Morphological and genetic variation in Aegilops geniculata Roth. From Tunisia


Khaled Mguis, Asma Mahjoub, Mejda Abassi, Ali Albouchi, Zeineb Ouerghi,Ben Brahim Nadia, Zoubeir Béjaoui

Key words: Aegilops geniculata. Morphology. Diversity. RAPD.

Abstract:

Aegilops geniculata Roth is an annual grass relative to cultivated wheats and is widely distributed in North Africa. In order to understand the diversity of this species, 13 populations collected in different bioclimatic areas in north and central Tunisian were analyzed using morphological and molecular characters. Principal component analyses (PCA) based on the agro-morphological characters allowed the separation of populations in five mainly bioclimatic groups characterized by different morphological patterns. Populations originated from humid coastal areas were characterized by good vegetative development, vigorous spikes and caryopses. Samples collected from mean altitude with sub-humid climate had late germination and a large growing cycle a high biomass production and weak caryopses. Populations collected from intermediate and high mountains with sub-humid and semi-arid conditions presented good fertility and high yield-related. Individuals with early germination, weak vegetative development and high caryopses yield characteristics of the coastal areas and plains in sub-humid and the upper semi-arid climate. Populations originated from steppic highlands in upper arid conditions and mean and high altitudes mountains with upper semi-arid were characterized by low morphological development, weak fertility reduction of yield-related and shortening of growing cycle. Individuals were distinguished successively by Phenological, morphological and Yield-related traits. RAPD analysis based on the phenotypic variability and genetic distances revealed a significant variation within and between populations associated with bioclimatic conditions, in particular winter temperature. Genetic diversity was higher in populations growing under warm bioclimates than in those from cold bioclimates.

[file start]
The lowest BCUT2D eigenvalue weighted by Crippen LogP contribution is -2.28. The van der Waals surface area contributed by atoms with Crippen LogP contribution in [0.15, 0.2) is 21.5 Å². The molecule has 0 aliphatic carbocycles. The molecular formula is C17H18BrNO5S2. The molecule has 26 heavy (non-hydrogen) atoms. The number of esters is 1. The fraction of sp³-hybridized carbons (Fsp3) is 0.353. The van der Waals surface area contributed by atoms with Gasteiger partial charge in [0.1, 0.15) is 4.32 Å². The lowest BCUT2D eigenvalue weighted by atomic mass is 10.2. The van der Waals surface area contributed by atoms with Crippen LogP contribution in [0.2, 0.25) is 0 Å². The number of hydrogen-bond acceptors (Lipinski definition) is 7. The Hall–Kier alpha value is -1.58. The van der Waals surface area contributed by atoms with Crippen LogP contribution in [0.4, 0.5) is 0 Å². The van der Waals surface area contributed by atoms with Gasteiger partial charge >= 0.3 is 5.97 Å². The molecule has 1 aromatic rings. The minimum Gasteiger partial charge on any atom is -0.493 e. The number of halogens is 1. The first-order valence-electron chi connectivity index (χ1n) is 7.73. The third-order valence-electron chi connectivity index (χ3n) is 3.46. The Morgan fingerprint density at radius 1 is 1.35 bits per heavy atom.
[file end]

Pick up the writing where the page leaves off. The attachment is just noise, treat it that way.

Article Source: Volume 6, Number 2, February 2015 – IJAAR

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